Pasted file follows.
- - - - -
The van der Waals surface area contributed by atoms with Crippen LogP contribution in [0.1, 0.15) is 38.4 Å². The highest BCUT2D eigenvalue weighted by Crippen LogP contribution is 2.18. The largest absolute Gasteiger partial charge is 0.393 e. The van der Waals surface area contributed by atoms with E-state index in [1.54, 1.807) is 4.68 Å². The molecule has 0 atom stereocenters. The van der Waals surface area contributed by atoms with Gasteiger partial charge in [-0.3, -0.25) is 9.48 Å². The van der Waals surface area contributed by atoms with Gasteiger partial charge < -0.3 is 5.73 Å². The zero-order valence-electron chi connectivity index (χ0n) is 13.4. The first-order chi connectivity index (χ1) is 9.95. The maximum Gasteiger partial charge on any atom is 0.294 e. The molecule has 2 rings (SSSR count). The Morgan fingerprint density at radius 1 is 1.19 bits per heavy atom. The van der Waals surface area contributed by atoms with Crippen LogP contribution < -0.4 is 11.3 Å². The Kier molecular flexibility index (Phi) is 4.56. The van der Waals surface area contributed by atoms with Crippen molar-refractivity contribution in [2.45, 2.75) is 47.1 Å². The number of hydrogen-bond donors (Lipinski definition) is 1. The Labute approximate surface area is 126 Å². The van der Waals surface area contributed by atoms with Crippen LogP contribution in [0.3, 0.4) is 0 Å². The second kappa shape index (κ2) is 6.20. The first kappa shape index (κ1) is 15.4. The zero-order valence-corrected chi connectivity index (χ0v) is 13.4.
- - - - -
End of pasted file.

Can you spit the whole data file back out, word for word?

The van der Waals surface area contributed by atoms with Crippen LogP contribution in [0.1, 0.15) is 38.4 Å². The highest BCUT2D eigenvalue weighted by Crippen LogP contribution is 2.18. The largest absolute Gasteiger partial charge is 0.393 e. The van der Waals surface area contributed by atoms with E-state index in [1.54, 1.807) is 4.68 Å². The molecule has 0 atom stereocenters. The van der Waals surface area contributed by atoms with Gasteiger partial charge in [-0.3, -0.25) is 9.48 Å². The van der Waals surface area contributed by atoms with Gasteiger partial charge < -0.3 is 5.73 Å². The zero-order valence-electron chi connectivity index (χ0n) is 13.4. The first-order chi connectivity index (χ1) is 9.95. The maximum Gasteiger partial charge on any atom is 0.294 e. The molecule has 2 rings (SSSR count). The Morgan fingerprint density at radius 1 is 1.19 bits per heavy atom. The van der Waals surface area contributed by atoms with Crippen LogP contribution < -0.4 is 11.3 Å². The Kier molecular flexibility index (Phi) is 4.56. The van der Waals surface area contributed by atoms with Crippen molar-refractivity contribution in [2.45, 2.75) is 47.1 Å². The number of hydrogen-bond donors (Lipinski definition) is 1. The Labute approximate surface area is 126 Å². The van der Waals surface area contributed by atoms with Crippen LogP contribution in [0.3, 0.4) is 0 Å². The second kappa shape index (κ2) is 6.20. The first kappa shape index (κ1) is 15.4. The zero-order valence-corrected chi connectivity index (χ0v) is 13.4.